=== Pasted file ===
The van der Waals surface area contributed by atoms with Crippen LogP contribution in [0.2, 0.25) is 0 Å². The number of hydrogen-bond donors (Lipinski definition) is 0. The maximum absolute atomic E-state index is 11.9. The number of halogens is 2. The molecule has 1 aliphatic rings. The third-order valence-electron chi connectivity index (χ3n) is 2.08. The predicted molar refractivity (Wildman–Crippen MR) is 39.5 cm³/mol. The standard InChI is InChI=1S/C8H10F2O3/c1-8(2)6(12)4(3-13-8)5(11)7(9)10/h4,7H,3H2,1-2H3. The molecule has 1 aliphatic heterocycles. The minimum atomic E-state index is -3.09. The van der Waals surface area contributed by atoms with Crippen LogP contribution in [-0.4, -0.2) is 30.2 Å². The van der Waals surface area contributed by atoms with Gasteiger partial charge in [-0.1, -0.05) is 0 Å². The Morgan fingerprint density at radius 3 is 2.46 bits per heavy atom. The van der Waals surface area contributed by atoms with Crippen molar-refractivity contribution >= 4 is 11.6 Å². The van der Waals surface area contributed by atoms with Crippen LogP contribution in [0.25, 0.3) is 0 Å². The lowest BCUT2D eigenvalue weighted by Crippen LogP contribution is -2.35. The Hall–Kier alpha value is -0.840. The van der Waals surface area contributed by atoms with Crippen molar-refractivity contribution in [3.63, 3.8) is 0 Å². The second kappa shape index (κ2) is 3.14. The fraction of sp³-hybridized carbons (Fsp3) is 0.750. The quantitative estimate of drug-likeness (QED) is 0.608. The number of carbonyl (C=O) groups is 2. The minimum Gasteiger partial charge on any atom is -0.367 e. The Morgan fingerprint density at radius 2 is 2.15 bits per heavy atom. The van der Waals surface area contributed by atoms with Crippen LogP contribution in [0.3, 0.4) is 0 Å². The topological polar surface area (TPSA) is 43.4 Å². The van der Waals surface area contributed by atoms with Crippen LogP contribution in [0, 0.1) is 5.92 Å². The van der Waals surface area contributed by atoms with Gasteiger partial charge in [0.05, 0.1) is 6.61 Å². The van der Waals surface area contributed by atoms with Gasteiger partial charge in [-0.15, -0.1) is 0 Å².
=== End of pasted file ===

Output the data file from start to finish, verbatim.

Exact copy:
The van der Waals surface area contributed by atoms with Crippen LogP contribution in [0.2, 0.25) is 0 Å². The number of hydrogen-bond donors (Lipinski definition) is 0. The maximum absolute atomic E-state index is 11.9. The number of halogens is 2. The molecule has 1 aliphatic rings. The third-order valence-electron chi connectivity index (χ3n) is 2.08. The predicted molar refractivity (Wildman–Crippen MR) is 39.5 cm³/mol. The standard InChI is InChI=1S/C8H10F2O3/c1-8(2)6(12)4(3-13-8)5(11)7(9)10/h4,7H,3H2,1-2H3. The molecule has 1 aliphatic heterocycles. The minimum atomic E-state index is -3.09. The van der Waals surface area contributed by atoms with Crippen LogP contribution in [-0.4, -0.2) is 30.2 Å². The van der Waals surface area contributed by atoms with Gasteiger partial charge in [-0.1, -0.05) is 0 Å². The Morgan fingerprint density at radius 3 is 2.46 bits per heavy atom. The van der Waals surface area contributed by atoms with Crippen molar-refractivity contribution >= 4 is 11.6 Å². The van der Waals surface area contributed by atoms with Crippen LogP contribution in [0.25, 0.3) is 0 Å². The lowest BCUT2D eigenvalue weighted by Crippen LogP contribution is -2.35. The Hall–Kier alpha value is -0.840. The van der Waals surface area contributed by atoms with Crippen molar-refractivity contribution in [3.63, 3.8) is 0 Å². The second kappa shape index (κ2) is 3.14. The fraction of sp³-hybridized carbons (Fsp3) is 0.750. The quantitative estimate of drug-likeness (QED) is 0.608. The number of carbonyl (C=O) groups is 2. The minimum Gasteiger partial charge on any atom is -0.367 e. The Morgan fingerprint density at radius 2 is 2.15 bits per heavy atom. The van der Waals surface area contributed by atoms with Crippen LogP contribution in [0.3, 0.4) is 0 Å². The topological polar surface area (TPSA) is 43.4 Å². The van der Waals surface area contributed by atoms with Crippen LogP contribution in [0, 0.1) is 5.92 Å². The van der Waals surface area contributed by atoms with Gasteiger partial charge in [0.05, 0.1) is 6.61 Å². The van der Waals surface area contributed by atoms with Gasteiger partial charge in [-0.15, -0.1) is 0 Å².